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Swimming is a popular sport and respite activity for millions of people worldwide. Whether you swim for fun, sport, or fitness is important to maintain your eyesight. A common question among contact lens wearers is whether it’s okay to swim with your contacts in while sporting goggles. This is a common topic, and the answer changes based on several factors, including the type of contacts you use, the quality of your goggles, and the water conditions. In this extensive book, we will pursue the topic of swimming with contacts and provide tips, recommendations, and sagacity to help you maintain your eye health while having fun in the water.
Swimming with Contact Lenses: Is it Safe?
The safety of swimming with contact lenses is a matter of debate among eye care professionals and users. While some people regularly swim with contact without problems, others strongly advise against it due to the potential risks involved. Let’s explore both sides of the argument.
Pros of Swimming with Contact Lenses
- Clear Vision: A primary benefit of swimming with contact lenses is the ability to see clearly underwater. When you’re in the water without vision correction, everything can look blurry, making it difficult to navigate and enjoy your time at the pool or beach. Contact lenses provide a clear, uninterrupted view of your surroundings.
- Convenience: For daily contact lens wearers, swimming without contacts might not be an option. It can be inconvenient to take out and store your contacts before swimming, particularly if you intend to jump in and out of the water several times.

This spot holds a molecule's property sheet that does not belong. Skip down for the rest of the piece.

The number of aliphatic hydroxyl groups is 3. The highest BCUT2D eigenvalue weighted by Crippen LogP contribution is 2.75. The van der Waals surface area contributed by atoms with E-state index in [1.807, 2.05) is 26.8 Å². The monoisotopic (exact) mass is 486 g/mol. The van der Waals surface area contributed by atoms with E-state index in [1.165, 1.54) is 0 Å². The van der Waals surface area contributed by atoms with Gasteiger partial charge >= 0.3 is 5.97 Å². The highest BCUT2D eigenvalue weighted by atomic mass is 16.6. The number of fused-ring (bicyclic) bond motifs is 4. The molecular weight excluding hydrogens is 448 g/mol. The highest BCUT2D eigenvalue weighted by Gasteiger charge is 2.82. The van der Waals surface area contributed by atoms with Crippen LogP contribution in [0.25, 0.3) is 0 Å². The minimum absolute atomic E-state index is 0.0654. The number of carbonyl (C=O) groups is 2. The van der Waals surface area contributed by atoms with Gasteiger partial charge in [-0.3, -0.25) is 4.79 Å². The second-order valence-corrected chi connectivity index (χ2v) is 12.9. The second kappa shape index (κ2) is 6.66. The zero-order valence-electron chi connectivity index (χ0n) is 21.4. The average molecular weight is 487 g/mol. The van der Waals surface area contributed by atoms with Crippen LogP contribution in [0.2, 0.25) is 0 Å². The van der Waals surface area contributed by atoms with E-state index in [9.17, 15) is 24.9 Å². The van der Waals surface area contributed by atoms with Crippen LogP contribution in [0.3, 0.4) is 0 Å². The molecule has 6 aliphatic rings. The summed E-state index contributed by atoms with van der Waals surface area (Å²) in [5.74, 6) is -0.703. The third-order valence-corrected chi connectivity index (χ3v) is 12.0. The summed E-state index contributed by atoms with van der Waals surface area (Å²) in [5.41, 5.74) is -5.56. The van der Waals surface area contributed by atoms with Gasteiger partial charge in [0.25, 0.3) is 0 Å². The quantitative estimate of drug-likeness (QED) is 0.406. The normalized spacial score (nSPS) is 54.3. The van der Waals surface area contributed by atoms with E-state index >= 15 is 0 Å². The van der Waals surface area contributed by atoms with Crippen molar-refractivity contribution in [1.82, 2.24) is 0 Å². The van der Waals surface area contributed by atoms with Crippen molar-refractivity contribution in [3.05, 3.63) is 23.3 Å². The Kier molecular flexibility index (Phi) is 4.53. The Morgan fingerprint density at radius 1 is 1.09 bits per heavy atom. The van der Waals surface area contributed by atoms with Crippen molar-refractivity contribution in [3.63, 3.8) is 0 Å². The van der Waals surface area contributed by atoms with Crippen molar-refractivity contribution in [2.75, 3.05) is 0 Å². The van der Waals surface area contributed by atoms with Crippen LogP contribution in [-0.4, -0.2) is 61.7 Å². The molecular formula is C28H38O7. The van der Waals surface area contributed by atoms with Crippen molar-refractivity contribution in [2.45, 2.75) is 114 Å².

- UV Protection: When swimming outside, it can be helpful to use contact lenses that provide UV protection. Your eyes are better shielded from the damaging effects of the sun thanks to this extra layer of UV protection.
- Lower Chance of Glass Loss: If you wear glasses and go swimming without contacts, there’s a chance you could drop and lose your glasses in the water. This can be a costly and inconvenient mishap that swimming with contact lenses can help you avoid.
Cons of Swimming with Contact Lenses
- Risk of Infection: Perhaps the most significant concern associated with swimming with contact lenses is the increased risk of eye infections. Water, whether in pools, lakes, or the ocean, can retain various microorganisms, including bacteria, viruses, and fungi. When water enters your eyes while wearing contact lenses, it can trap these microorganisms in opposition to the surface of the eye, possibly leading to eye infections, such as bacterial keratitis.
- Chemical Irritants: To pluck up bacteria and other impurities, chlorine is added to swimming pools. While this chemical is essential for pool sanitation, it can be irritating to the eyes. Chlorine can interact with the contact lens material and solutions, causing discomfort and dryness. Saltwater in the ocean or even freshwater in natural bodies can also have their own irritants and contaminants.
- Lens damage: The force of water, especially during activities like diving and water slides, can dislodge contact lenses from your eyes. Losing a lens in water can be frustrating, and it may not be easy to find or retrieve.
- Eye dryness: Contact lenses can absorb water and become dehydrated, causing discomfort and dryness. In a pool or a chlorinated environment, this can be exacerbated, making it uncomfortable to keep your lenses in during and after swimming.
- Corneal abrasion: When swimming, particularly in natural waters, the water may brush against the surface of your eyes. These are excruciating scratches on the cornea, and wearing contact lenses increases your risk of getting them.
- Exposure to other contaminants: Sand, dirt, and algae are just a few of the other toxins that water can bring into your eyes in addition to bacteria and chemicals. These foreign particles can be trapped under the contact lens and cause discomfort or injury.
Types of Contact Lenses
Before we delve deeper into the risks and precautions associated with swimming with contacts, let’s first understand the different types of contact lenses available. This knowledge will be crucial in making an informed decision about swimming with contacts.
There are two primary categories of contact lenses:
Soft Contact Lenses: